The End is near. I have no illusions about this regime or its leader, and how he will pluck us and hunt us down one by one till we are over and done with and 8 months from now will pay people to stage fake protests urging him not to leave power, and he will stay “because he has to acquiesce to the voice of the people”. This is a losing battle and they have all the weapons, but we will continue fighting until we can’t. I am heading to Tahrir right now with supplies for the hundreds injured, knowing that today the attacks will intensify, because they can’t allow us to stay there come Friday, which is supposed to be the game changer. We are bringing everybody out, and we will refuse to be anything else than peaceful. If you are in Egypt, I am calling on all of you to head down to Tahrir today and Friday. It is imperative to show them that the battle for the soul of Egypt isn’t over and done with. I am calling you to bring your friends, to bring medical supplies, to go and see what

Mubarak’s gurantees look like in real life. Egypt needs you. Be Heroes.

Danach wurde er von Mubaraks Leuten verhaftet. 2 Tage ohne Nachrichten.

Die Ereignisse danach (by Fatalin: )
Last update from my telephone conversation with Sandmonkey:

He and his friends were driving the car to Tahrir square to deliver medical supplies to people, when Mubarak’s people approached them. They managed to escape and stopped by the police point to seek help. Instead, police officer took the keys of his car and ordered people to attack them. They were in the car, while around 100 people were destroying it.

He managed to escape the car from the other door, but was taken to the police station. There they confiscated his phone and money, and ripped his car apart. They were given no explanation, pressed no charges. After spending two hours in police micro-bus they were released, apparently, because “people made such a big fuss out of this arrest”.

Sandmonkey is home and safe. He’s bruised and slightly injured with pieces of glass. His friends also injured.

Darunter: Karikatur!

Platz der Befreiung am Freitag

Glückliche Stimmung auf dem Tahrir-Platz
« Wir haben gesiegt »

Glückliche Menschen auf dem Tahrir-Platz in Kairo: Präsident Mubarak ist zwar bislang nicht zurückgetreten, doch der Widerstand des morschen Systems scheint zusammengebrochen. Keine Schlägertrupps, keine neuen Straßenschlachten, alles blieb ruhig. Die Demonstranten fühlen sich als Sieger.

Von Martin Durm, ARD-Hörfunkstudio Kairo 04.02.11

« Freiheit, Freiheit », ruft einer der Demonstranten auf dem Tahrir-Platz. « Wir haben gesiegt. » Er steht auf einem Steinhaufen und schwenkt eine ägyptische Fahne und zehntausende Menschen strömen an ihm vorbei. Zuvor mussten wir an der Nilbrücke eine Armeekontrolle passieren. Die Soldaten, die den Straßenschlachten auf diesem Platz tagelang tatenlos zusahen, begrüßen uns und sagen: « Welcome to Egypt » (Willkommen in Ägypten).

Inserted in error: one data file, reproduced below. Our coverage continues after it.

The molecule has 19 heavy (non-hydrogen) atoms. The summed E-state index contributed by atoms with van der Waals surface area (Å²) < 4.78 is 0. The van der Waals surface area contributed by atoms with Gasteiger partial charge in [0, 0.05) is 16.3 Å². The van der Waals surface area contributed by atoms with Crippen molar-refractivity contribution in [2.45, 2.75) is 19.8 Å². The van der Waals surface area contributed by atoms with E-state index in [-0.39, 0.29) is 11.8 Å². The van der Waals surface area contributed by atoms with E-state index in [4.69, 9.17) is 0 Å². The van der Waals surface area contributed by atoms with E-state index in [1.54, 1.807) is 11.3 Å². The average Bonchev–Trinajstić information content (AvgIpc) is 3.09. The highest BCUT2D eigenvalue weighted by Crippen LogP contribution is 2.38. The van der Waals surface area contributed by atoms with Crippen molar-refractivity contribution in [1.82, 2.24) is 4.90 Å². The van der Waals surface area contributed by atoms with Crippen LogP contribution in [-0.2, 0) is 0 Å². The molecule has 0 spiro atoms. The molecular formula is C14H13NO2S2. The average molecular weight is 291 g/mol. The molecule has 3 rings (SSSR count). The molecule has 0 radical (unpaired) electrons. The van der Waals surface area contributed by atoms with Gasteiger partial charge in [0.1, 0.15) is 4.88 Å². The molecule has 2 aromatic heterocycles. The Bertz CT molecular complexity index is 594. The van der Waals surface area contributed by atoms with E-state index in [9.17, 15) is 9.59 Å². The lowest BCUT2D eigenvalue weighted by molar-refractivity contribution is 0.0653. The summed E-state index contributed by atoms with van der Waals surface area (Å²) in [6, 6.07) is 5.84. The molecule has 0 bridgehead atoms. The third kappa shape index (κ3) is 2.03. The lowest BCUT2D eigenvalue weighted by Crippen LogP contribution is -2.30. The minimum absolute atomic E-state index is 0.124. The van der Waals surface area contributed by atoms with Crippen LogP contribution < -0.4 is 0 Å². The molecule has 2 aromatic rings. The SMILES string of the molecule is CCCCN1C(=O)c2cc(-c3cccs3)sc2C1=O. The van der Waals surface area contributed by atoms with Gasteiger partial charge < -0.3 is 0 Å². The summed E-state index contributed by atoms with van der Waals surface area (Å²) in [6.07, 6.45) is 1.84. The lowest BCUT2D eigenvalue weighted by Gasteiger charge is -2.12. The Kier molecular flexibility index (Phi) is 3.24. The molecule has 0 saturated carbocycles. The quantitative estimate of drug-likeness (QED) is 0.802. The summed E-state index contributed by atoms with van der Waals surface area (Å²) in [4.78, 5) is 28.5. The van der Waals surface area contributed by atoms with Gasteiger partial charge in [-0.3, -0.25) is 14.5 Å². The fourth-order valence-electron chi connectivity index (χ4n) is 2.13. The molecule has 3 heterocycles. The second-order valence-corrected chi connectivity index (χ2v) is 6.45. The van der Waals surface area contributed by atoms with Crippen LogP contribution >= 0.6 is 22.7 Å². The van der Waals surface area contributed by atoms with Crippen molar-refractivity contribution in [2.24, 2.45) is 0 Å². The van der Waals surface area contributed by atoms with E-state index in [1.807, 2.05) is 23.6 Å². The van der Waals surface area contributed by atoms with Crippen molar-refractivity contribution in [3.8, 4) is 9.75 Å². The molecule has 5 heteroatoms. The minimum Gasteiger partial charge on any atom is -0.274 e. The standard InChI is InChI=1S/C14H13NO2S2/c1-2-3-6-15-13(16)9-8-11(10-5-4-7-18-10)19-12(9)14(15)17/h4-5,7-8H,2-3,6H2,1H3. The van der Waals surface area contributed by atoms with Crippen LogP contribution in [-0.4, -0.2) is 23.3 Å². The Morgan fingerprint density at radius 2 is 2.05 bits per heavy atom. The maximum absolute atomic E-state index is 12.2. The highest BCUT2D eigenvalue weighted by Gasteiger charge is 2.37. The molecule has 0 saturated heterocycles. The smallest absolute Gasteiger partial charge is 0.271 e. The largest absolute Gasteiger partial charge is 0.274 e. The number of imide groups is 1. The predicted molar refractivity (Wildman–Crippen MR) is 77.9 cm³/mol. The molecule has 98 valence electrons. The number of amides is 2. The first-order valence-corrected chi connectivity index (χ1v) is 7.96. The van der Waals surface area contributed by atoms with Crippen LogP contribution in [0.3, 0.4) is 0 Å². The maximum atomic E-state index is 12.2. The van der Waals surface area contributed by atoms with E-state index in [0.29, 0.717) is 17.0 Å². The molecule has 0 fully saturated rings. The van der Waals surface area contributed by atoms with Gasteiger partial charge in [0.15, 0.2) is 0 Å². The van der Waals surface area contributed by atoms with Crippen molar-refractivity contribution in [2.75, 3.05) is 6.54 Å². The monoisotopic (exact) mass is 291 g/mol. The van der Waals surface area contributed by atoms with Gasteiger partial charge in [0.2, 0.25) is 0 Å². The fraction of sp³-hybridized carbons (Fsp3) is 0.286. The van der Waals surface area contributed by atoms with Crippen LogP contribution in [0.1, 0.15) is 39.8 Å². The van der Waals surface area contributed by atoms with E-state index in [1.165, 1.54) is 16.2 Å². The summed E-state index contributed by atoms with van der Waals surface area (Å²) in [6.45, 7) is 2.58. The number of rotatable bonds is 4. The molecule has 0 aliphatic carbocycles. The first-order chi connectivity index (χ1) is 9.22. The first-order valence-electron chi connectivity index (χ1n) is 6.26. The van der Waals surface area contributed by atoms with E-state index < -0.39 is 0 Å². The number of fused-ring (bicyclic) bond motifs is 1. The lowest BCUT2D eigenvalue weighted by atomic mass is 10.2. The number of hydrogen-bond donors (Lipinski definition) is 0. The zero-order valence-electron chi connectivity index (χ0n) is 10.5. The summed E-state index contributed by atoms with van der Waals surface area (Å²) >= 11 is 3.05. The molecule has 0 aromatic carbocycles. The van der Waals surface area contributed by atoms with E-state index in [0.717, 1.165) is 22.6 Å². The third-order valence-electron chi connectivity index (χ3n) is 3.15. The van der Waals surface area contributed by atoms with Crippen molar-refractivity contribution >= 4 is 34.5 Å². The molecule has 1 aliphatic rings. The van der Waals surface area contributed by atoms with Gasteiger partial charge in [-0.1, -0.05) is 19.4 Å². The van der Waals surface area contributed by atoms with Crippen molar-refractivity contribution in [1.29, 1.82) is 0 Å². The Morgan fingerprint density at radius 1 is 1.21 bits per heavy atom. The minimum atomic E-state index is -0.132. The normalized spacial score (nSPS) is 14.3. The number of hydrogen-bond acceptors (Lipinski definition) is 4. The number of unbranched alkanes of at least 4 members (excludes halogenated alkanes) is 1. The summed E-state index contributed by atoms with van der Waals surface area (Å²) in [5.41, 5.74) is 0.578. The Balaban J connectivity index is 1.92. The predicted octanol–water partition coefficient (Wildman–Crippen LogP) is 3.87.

Da war schon klar, dass sich etwas Grundlegendes verändert hat an diesem Freitag. Dass der Widerstand des alten morschen Regimes in sich zusammengebrochen sein muss und Ägyptens Demokratiebewegung hier an diesem Ort und in diesem Moment gerade ihre große Stunde erlebt: »Das ist der erste Tag Ägyptens », sagt einer und schüttelt uns dabei die Hand ohne loszulassen. « Das ist Ägypten. Moslems, Christen und alle anderen, die hier sind. Das ist das Ägypten. Ich bin so glücklich. »

« Es war so viel Gewalt »

Am Mittag hatten hier Tausende gebetet und andere einen behütenden Menschenring um die Knienden gebildet. Darunter auch viele christliche Kopten. Der Platz im Zentrum der ägyptischen Hauptstadt wirkt wie ein Feld nach gerade geschlagener Schlacht. Verbrannte Autowracks, aufgerissene Straßen, verbeultes Blech, das während der blutigen Kämpfe mit den randalierenden Mubarak-Anhängern zu Barrikaden aufgetürmt wurden. Der Asphalt ist übersät mit faustgroßen Steinen, aufgerissen von Panzerketten, Brandspuren überall.

« Es war so viel Gewalt, Steine, Schüsse, Molotowcocktails », sagt einer, lacht und zeigt auf seinen blutgetränkten Kopfverband. Sie haben hier ausgehalten – trotz Steinhagel und Beschuss – drei Tage, zwei Nächte, solange wie die Gefolgsleute Mubaraks ihr letztes Aufgebot gegen die Demokratiebewegung mobilisierten: Totschläger, Semikriminelle, angeheuerte Schlägertrupps, die sich in dieser Weltmetropole tagelang austoben konnten.

Das Ausland protestierte, Washington machte Druck – aber hätten die Menschen hier am Tahrir-Platz nicht standgehalten, dann wäre ihr Aufstand zusammengebrochen – und mit ihm die Hoffnungen so vieler in der arabische Welt.

Militär als Ordnungsmacht

Wir wissen noch nicht, was hinter den Machtkulissen geschah und was dazu führte, dass das Militär auf einmal als wohlwollende Ordnungsmacht gegenüber den Oppositionellen auftritt. Verteidigungsminister Mohammed Hussein Tantawi war heute auf dem Tahrir-Platz, auch der Präsident der Arabischen Liga, Amr Moussa, kam zu Besuch. Als man ihn fragte, ob er nicht Mubaraks Nachfolger werden wolle, sagte er: « Ich habe die Nase voll davon, Präsident zu sein. » Das hat den Leute hier gut gefallen. Sogar den Muslimbrüdern, die hier auch demonstrierten und heute sagen, dass man vor ihnen keine Angst haben müsse: « Die Muslimbrüder sind doch nur ein Teil der Gesellschaft », sagt einer. « Wenn die Leute bei freien Wahl die Muslimbrüder wählen, ist das okay. Wenn sie ElBaradei wollen, ist das auch okay. »

Keine dreihundert Meter von hier entfernt, an der Nordseite des Tahrir-Platzes, steht das Ramsis Hilton. Aus diesem Hotel haben wir in den vergangenen Tagen von einem Balkon über die Straßenschlachten berichtet. Die Demonstranten waren nah. Und doch so weit entfernt, weil dazwischen die Schlägertrupps wüteten. Heute morgen wurden wir noch aus Sicherheitsgründen aus dem Hotel evakuiert. Viele Journalisten fuhren zum Flughafen und flüchteten aus Ägypten. Dabei sieht es inzwischen fast danach aus, als kehrten schon bald geordnete Verhältnisse ein: « Tee, wer will Tee », ruft ein Junge und macht schon wieder erste Geschäfte auf dem Tahrir-Platz, dem Platz der Befreiung.